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  7:30 pm, Wednesday, December 7, 2011
Fairmont Lounge, St. John's College

Taking the Measure of the Universe

Gary Hinshaw

University of British Columbia

The cosmic microwave background (CMB) radiation is the oldest light in the universe - it is literally the remnant heat left over from the Big Bang. This fossil relic has survived largely intact and it provides us with a unique probe of conditions in the early universe, long before any stars or galaxies had formed. NASA has now flown two satellites devoted to studying the CMB: "COBE" and "WMAP". In this lecture I will describe what we have learned from these missions including: evidence for the Big Bang itself; new measurements of the age, shape, and content of the universe; and new evidence that all structure in the universe emerged from microscopic quantum fluctuations in the primordial soup.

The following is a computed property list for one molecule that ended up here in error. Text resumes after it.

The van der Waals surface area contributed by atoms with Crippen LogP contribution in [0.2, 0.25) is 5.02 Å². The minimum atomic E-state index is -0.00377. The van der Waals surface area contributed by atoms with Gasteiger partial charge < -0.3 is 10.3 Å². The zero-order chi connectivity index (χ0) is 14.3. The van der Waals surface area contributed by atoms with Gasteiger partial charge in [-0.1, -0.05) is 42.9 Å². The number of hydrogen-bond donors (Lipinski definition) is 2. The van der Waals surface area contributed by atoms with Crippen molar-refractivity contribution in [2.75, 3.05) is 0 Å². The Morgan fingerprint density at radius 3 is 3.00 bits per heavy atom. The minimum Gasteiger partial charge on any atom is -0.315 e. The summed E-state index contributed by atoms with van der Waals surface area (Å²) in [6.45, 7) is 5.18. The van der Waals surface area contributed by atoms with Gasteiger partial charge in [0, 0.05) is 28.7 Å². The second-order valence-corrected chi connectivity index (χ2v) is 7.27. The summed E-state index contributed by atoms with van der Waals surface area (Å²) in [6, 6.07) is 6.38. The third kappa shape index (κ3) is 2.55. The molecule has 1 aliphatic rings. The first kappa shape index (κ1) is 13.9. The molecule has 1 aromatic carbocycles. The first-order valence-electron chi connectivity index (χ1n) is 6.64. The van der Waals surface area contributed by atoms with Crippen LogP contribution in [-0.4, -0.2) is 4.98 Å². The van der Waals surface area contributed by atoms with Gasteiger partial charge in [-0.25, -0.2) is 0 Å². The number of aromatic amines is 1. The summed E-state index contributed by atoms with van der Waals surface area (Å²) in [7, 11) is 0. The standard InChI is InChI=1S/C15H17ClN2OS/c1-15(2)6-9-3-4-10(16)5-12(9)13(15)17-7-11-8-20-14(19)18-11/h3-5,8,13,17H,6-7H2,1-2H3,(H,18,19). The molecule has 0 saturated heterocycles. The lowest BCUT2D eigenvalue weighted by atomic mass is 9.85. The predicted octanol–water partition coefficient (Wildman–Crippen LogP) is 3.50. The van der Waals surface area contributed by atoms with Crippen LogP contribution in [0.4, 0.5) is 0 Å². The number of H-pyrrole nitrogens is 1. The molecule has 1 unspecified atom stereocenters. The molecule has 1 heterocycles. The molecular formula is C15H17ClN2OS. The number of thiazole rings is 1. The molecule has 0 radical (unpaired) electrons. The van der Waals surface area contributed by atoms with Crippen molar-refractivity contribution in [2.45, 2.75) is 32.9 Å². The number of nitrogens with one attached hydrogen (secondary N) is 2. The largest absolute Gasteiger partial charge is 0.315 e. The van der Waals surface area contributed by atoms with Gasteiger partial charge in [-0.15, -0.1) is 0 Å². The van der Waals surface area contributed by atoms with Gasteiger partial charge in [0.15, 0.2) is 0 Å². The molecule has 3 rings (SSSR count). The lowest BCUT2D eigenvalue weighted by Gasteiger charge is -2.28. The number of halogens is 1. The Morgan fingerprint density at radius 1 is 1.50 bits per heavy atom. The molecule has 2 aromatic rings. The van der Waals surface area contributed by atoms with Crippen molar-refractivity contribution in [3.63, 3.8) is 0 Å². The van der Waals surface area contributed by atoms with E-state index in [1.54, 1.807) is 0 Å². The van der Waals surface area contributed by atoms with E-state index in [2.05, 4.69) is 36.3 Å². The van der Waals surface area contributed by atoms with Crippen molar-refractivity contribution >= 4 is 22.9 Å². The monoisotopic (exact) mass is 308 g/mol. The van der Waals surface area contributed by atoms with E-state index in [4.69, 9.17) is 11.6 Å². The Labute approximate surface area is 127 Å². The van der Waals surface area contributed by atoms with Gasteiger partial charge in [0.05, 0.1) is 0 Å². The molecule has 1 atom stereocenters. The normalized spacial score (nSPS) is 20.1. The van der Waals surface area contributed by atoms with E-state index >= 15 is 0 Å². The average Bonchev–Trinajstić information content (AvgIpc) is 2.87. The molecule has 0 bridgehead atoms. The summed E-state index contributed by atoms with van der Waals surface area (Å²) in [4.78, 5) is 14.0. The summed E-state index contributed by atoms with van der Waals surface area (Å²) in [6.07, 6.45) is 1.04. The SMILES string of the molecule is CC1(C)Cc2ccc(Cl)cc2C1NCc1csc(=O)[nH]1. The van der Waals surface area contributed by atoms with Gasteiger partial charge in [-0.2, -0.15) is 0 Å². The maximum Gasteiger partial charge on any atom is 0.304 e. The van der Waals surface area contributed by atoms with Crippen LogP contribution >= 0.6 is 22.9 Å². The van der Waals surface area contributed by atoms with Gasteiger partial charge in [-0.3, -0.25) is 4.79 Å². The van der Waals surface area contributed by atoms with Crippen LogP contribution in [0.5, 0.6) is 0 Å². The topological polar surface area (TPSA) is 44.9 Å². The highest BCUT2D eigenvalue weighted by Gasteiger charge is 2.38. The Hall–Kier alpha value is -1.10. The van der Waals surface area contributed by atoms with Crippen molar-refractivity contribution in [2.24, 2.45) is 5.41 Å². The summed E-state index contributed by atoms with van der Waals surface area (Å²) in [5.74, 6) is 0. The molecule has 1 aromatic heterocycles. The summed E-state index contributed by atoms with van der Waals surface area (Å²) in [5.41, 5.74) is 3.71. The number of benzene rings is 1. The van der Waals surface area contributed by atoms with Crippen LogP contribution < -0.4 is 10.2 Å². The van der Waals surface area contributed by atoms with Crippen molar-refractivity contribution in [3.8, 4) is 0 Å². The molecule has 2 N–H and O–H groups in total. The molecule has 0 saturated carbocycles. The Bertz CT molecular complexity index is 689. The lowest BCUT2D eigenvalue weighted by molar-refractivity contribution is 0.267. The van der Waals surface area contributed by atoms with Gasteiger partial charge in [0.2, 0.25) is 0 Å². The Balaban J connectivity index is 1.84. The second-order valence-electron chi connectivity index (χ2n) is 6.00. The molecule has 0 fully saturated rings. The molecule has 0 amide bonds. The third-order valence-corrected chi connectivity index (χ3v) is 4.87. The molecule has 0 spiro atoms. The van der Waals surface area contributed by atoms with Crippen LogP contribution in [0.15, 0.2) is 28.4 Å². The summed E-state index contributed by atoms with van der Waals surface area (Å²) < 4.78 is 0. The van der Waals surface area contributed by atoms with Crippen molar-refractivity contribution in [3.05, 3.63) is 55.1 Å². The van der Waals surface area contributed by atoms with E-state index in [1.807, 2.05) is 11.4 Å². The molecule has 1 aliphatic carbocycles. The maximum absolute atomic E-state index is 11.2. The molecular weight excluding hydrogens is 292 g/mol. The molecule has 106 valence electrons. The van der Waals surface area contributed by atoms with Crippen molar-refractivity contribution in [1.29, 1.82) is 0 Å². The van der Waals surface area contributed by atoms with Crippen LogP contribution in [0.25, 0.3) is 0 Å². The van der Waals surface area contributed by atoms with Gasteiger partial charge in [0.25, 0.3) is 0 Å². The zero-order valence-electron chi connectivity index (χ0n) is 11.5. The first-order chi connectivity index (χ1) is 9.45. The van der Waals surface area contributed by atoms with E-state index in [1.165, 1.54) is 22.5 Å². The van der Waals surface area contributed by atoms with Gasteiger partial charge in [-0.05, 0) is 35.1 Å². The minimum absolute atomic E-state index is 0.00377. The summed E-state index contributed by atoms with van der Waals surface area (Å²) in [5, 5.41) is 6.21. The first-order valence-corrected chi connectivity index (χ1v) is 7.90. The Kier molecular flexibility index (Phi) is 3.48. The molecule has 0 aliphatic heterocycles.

Additional resources for this talk: slides, video.

Movies from the talk: Homogeneous Expansion, A journey: Out in Space, Back in Time, Gravitational Growth of Structure, Fingerprint of the Universe, Geometry of the Universe.